To catch a criminal fence cutter: How people, police can keep cattle contained

Kevin Keen

Photo: Video by kgun9.com

To catch a criminal fence cutter: How people, police can keep cattle contained

CREATED May. 22, 2013
TUCSON (KGUN9-TV) - The home video is hilarious, but the crime behind it is serious and, KGUN9 finds, also widespread. After our story on a Tucson neighborhood invaded by cows, viewers let us know they’re also being overrun by cattle. The cause? Criminals cutting fences.
 
The cows keep coming back to Sycamore Park, south of I-10, through holes in fences. There’s controversy over who’s responsible for that fencing. The homeowner’s association and rancher involved point to each other.
 
To get a picture of the people crossing over from the neighborhood into the State Trust Land next door, the Sycamore Park Community Association set up a trail camera. It captured images of bikers, walkers, ATVs, trucks, cars and other off-road vehicles passing over the downed fencing.
 
Tucson Police Sergeant Paul Hawks said the snapshots help, but “the pictures we have received are actually just people crossing into the State Trust Land.”
 
None of the images clearly show the vandals at work, snipping barbed wire or yanking out fence posts.
 
Hawks said they're hard to catch because they come and go so quickly during all times of day.
 
What's the crime here? Destroying the fence is "criminal damage." That's a misdemeanor with a penalty of up to a $2,500 fine and up to six months in jail.
 
If the people crossing into the State Trust Land don’t have a permit to be there, there’s a possible charge of “criminal trespassing,” Hawks added. If the people are also driving an ATV or similar vehicle, there’s also a violation of Tucson’s off-road vehicle ordinance.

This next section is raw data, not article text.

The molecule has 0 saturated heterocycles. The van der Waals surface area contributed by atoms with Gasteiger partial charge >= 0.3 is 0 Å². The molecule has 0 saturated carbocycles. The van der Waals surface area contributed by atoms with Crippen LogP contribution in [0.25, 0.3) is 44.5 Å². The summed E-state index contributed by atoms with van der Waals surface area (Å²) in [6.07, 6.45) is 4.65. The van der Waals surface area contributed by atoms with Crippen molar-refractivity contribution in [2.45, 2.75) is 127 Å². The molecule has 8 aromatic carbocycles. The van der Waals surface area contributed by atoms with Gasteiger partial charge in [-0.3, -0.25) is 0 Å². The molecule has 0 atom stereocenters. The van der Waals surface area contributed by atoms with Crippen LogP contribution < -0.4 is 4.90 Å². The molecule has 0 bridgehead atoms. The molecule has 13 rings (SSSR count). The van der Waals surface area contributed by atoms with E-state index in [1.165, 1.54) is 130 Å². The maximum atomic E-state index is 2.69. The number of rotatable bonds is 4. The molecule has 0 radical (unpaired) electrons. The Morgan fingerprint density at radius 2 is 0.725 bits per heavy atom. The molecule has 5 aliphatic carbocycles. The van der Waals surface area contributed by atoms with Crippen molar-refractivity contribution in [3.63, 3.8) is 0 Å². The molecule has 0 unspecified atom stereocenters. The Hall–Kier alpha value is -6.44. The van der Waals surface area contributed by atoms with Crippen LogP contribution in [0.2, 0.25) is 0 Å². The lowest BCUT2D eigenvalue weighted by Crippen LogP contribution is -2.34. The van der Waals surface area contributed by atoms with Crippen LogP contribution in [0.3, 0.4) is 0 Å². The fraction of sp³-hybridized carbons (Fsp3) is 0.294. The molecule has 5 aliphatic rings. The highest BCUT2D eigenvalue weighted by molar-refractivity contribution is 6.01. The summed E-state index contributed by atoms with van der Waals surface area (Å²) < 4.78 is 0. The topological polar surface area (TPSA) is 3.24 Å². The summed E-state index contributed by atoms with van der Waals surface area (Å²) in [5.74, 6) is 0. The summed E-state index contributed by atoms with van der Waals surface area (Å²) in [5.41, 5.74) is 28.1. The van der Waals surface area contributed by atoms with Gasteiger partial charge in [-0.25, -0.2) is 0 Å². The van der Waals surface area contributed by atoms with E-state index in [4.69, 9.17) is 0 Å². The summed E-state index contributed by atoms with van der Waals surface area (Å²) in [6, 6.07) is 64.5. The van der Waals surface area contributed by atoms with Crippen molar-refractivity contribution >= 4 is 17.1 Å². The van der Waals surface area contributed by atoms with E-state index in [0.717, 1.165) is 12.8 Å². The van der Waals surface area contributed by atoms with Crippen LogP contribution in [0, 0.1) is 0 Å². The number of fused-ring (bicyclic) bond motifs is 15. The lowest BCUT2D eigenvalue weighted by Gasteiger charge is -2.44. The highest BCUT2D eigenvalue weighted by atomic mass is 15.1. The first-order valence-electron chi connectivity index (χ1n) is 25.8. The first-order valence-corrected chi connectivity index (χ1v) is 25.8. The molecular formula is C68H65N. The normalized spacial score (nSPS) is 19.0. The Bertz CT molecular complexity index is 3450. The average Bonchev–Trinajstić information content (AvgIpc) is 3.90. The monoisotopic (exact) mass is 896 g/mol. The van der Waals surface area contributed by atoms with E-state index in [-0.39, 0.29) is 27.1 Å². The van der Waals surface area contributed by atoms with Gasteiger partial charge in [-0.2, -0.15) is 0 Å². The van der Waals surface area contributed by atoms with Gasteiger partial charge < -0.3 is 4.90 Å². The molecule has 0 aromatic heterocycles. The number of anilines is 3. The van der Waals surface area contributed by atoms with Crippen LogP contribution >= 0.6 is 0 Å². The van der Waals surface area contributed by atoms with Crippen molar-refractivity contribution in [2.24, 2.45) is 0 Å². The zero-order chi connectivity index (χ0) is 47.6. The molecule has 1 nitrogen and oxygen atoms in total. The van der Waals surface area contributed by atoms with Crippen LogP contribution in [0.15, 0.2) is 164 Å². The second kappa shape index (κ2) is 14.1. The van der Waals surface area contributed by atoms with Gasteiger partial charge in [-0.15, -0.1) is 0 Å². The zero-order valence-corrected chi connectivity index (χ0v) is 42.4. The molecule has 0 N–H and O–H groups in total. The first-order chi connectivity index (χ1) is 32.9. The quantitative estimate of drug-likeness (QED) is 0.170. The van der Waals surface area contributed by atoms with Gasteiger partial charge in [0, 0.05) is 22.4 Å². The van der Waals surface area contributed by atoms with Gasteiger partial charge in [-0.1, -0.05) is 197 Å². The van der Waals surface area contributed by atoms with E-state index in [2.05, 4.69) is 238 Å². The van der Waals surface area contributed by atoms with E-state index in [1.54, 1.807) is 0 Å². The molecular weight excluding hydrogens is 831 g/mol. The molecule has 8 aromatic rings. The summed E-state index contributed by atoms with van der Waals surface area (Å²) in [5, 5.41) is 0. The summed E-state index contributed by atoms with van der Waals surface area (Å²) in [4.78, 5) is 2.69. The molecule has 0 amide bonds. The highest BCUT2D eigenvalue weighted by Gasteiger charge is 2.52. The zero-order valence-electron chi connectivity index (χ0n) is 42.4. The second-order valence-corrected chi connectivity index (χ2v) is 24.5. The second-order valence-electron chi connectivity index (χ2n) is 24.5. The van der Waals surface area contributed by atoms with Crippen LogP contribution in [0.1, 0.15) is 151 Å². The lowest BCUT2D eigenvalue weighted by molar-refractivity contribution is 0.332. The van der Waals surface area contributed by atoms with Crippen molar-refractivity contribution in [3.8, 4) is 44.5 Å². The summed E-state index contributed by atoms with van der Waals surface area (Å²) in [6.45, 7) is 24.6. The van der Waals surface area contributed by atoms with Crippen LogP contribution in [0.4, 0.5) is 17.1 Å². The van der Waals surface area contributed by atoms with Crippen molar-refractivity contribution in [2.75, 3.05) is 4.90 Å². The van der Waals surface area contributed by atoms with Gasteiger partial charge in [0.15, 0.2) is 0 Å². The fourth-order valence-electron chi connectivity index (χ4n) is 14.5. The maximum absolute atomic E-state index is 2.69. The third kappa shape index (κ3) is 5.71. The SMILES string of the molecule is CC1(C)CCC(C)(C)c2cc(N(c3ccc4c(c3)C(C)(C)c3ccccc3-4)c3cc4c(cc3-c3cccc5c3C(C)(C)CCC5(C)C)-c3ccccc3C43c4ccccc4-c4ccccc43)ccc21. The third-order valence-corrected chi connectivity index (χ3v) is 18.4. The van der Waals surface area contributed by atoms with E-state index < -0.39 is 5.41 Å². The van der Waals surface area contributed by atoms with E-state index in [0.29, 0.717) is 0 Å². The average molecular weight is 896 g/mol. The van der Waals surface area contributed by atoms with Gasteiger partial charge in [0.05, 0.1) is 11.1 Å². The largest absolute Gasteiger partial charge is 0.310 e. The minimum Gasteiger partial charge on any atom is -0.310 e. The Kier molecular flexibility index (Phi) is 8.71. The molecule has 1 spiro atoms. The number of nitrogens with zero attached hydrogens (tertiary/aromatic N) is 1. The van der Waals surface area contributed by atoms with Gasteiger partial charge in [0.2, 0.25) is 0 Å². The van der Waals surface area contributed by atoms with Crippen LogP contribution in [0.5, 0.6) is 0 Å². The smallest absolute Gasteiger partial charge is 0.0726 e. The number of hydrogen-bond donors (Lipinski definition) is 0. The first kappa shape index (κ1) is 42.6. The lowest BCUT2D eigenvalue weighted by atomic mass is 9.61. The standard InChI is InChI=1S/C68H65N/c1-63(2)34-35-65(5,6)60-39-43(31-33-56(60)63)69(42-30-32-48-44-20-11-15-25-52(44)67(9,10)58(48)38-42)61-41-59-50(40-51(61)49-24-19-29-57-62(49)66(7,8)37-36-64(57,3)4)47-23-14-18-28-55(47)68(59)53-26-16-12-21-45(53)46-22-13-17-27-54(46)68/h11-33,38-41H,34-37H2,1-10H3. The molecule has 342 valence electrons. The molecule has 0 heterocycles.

There are other criminals out there. KGUN9’s heard from viewers on the northwest side, east side, south side and as far as Sierra Vista that all know of fence cutters and loose cattle.
 
“There are few bad actors in any community,” said Evan Pilling of Sonoran Desert Mountain Bicyclists. “I think that the overwhelming majority of mountain bikers and all outdoor recreation enthusiasts are responsible.”
 
Pilling said the criminals at work here give the outdoors-type a bad name.
 
“When users go out and they break the rules, it makes it harder for us to show that we are responsible and legitimate group of trail users,” he said.
 
“It jeopardizes our relationship with land managers,” Pilling added. “One of the things the mountain bikers are really pushing to do right now is form stronger relationships with land managers so we're working with in a partnership with them as opposed to in opposition to them.”
 
In Sycamore Park’s case, TPD has set up a system so neighbors can call with tips, which could include the license plate numbers of people caught driving over the fencing.
 
“The eyes of the public are really what's going to help us,” Hawks said.
 
Call the eastside police station at 520-791-5700 or call 88-CRIME with any information. Call 911 during a crime in progress.

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